notified bodies

As I followed the 1,075 km cycling route starting at the Belgium coast and ending in Basel, Switzerland, along the Western Front line of the First World War, I began to consider the plight of soldiers and generals a century ago. For military leaders, it was impossible to have an overview of what was happening on the battlefields; those in the trenches could see no more than 200 metres in front of them, with limited visibility left and right. Nobody had a full understanding of what was going on at all levels simultaneously. There is a parallel to be drawn with the current turbulent times for medical devices in Europe. Keeping devices on the market currently appears to be an endless battle with deadlines. In 2013, the unannounced audit program was introduced, and implemented by Notified Bodies in 2015; in 2016, Revision 4 of the MEDDEV on Clinical Evaluation was launched; 2016 also saw the introduction of a new version of ISO 13485 on quality management systems for medical devices; and in 2017, the MDR and IVDR were introduced, with a 3 and 5-year transition period respectively. EU medical devices rules are not the only front. We've had the GDPR, new requirements for the Canadian and US markets, and there are indications that the updated version of ISO 14155 on clinical studies will be published soon. All these changes require additional work and most of them deeply impact CE-marking. Missing one of these deadlines can lead to a device no longer being able to be placed on the European market. This “perfect storm” may look like a local European problem, but manufacturers from all over the world depend on the CE-mark. In hospitals worldwide the loss of a single certificate may cause a cascade reaction of unavailability of products and...
W ith 45% of devices accessing the EU via UK NBs, what would be the impact of a so-called “hard Brexit?” The political landscape is far from clear. However, BSI would concur with the recent MHRA paper as we fully anticipate remaining part of the EU system for the long term. We also agree that nothing will change during the implementation period to 31 st December 2020. Netherlands – BSI Designation There is much discussion and we are very pleased to confirm BSI is almost complete in our MDD /AIMD application with a target date we are working towards agreed between BSI NL and IGJ of Q3 2018 for MDD/AIMD designation. With this in mind, if driven by a “non-negotiated” or “hard” Brexit outcome, there is a need to rapidly migrate CE certificates to the Netherlands. We have a relatively straightforward process (this does not require additional conformity assessment) agreed and the plan is resourced to deliver the change within the required timeframe. We have shared this information with our clients around the globe. If there is a non-negotiated Brexit outcome resulting in the need to migrate all certificates to the new NL NB, the advice we have received from IGJ (NL Healthcare Inspectorate), NL Ministry of Health and the EU Commission, is that a new NB number relating to our NL designation is required and it is not possible to retain our existing NB 0086 number. (BSI does however plan to retain the existing certificate number). Whilst this raises the spectrum of potentially requiring additional resources for relabelling, BSI can confirm that the relabelling requirements normally associated with transfer from other EU Notified Bodies can justifiably be prolonged (NBOG BPG 2006-01). This has been discussed with the Designating Authority in both our initial designation Joint Assessment and recent follow-up...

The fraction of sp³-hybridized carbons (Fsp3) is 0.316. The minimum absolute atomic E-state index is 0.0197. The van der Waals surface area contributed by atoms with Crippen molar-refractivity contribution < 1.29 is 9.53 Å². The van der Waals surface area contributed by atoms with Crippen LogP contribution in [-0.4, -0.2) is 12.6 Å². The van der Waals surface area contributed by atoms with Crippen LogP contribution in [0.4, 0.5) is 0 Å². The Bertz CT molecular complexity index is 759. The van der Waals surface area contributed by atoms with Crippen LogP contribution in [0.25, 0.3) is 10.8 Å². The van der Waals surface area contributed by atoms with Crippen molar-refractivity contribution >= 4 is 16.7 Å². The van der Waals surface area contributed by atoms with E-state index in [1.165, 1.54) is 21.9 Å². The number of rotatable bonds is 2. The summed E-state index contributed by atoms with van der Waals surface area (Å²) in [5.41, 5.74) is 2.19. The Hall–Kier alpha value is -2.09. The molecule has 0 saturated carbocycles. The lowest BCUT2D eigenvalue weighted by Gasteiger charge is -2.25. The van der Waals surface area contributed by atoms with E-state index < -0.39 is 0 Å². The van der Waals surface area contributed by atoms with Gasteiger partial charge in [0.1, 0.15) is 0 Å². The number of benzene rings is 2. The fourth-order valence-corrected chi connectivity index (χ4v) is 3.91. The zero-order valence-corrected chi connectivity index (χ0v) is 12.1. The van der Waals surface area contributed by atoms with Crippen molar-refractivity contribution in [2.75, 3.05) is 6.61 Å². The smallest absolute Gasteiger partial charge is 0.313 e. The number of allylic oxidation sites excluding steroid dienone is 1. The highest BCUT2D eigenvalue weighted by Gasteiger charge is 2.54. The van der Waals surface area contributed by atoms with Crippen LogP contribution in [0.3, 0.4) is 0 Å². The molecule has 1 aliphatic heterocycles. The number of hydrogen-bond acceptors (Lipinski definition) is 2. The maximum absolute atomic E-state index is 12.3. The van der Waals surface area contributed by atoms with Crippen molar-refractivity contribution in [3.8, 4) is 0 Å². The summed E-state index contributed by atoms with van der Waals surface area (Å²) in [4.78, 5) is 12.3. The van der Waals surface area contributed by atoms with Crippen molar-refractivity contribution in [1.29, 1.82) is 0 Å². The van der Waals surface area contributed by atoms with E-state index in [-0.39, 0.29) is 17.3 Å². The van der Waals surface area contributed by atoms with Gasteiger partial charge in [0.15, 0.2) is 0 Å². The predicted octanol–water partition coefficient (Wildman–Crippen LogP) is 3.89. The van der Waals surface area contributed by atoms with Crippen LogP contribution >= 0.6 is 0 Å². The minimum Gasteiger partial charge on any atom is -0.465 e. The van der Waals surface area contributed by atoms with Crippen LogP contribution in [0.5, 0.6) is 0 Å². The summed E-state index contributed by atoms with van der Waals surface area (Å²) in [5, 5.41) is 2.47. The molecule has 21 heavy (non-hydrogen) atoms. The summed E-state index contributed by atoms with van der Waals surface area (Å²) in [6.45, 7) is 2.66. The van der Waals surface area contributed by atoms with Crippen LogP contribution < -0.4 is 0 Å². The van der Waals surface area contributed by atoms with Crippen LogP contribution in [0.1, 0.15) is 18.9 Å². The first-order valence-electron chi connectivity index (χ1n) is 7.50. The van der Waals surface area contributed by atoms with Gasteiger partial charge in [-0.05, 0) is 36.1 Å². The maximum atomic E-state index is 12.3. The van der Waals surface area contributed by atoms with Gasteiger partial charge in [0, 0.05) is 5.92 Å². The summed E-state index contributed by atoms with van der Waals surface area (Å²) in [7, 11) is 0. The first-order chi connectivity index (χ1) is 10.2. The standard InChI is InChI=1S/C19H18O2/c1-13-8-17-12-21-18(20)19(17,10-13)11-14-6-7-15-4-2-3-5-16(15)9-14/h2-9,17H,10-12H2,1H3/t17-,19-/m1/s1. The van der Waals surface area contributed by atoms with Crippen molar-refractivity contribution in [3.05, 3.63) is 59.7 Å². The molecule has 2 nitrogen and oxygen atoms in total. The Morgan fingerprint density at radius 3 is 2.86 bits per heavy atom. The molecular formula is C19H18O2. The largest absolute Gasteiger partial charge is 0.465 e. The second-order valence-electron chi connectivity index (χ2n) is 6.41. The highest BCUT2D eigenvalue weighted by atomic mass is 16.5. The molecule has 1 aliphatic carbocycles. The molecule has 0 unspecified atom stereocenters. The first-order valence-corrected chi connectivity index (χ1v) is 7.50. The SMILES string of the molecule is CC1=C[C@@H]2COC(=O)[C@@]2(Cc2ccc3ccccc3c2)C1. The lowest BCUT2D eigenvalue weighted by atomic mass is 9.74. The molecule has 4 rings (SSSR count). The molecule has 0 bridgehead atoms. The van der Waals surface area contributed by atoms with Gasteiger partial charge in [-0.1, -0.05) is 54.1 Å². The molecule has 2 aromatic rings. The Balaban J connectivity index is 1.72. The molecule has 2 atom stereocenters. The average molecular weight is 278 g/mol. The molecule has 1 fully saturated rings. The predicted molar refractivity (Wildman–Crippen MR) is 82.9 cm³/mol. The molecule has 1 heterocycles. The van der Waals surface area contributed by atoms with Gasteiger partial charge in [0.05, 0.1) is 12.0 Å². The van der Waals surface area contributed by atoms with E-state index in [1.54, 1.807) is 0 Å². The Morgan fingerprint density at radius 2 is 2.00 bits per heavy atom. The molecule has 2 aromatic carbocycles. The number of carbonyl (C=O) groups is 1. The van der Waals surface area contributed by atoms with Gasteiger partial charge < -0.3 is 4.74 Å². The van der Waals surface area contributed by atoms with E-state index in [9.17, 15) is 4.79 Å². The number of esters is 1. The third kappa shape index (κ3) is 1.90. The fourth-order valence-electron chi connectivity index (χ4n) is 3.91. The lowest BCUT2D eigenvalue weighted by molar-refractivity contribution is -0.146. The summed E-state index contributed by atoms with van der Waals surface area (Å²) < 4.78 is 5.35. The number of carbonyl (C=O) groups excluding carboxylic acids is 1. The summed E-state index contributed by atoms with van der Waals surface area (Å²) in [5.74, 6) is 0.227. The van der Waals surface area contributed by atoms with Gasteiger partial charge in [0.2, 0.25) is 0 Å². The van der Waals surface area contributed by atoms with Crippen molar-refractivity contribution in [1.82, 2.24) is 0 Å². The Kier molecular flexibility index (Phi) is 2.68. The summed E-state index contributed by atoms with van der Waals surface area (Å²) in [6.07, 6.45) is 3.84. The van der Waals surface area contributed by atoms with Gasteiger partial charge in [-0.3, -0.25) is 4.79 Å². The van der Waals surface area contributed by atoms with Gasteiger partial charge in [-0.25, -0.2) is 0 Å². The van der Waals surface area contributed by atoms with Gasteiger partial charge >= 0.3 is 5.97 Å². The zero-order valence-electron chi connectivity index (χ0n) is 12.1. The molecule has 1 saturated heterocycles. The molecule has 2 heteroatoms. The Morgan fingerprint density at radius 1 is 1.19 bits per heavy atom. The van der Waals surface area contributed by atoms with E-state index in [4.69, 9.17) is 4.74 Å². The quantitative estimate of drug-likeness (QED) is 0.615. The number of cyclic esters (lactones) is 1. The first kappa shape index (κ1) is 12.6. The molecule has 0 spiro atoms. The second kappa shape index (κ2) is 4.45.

It is now circa ten months since any well-prepared Notified Bodies (NB) wishing to undertake conformity assessment under MDR (EU) 2017/745 and IVDR (EU) 2017/746 were able to submit formal applications. The date of application of the MDR and IVDR, 27 th May 2020, is currently 20 months away. I would like to publicly acknowledge the significant effort and singular focus of the Competent Authorities (CA) to progress applications and meet the forthcoming deadlines. Given the hiatus before any applications could be formally submitted in November 2017, even the earliest NBs are unlikely to be designated until 2019 – leaving just one year remaining of the original three-year transition period. For BSI, our contact is with our primary CAs the MHRA (UK) and IGJ (NL). Both have been extremely supportive. BSI submitted its applications on day one for both regulations in both jurisdictions. The response from the MHRA was equally rapid and we were fortunate to be the very first NB to undergo MDR JA in early April this year. The MDR/IVDR Commission & Competent Authority Joint Audit (JA) of NB is a crucial process. However, there is concern, regarding the availability of resources given the need to handle all applicant NBs in a timely manner. Recent data published by The European Association for Medical Devices of Notified Bodies (TEAM NB) in July 2018 suggest 11 JAs are currently in the diary (six completed, four scheduled and one with a date to be confirmed). A further five NBs expect to submit this year. So, what are the implications for market access and, more importantly, patient care? Here are what I see as the three primary issues: 1. Many NBs (circa 16) are not ready to apply in 2018. Recent data from the European Commission DG SANTE corroborates Team NBs data...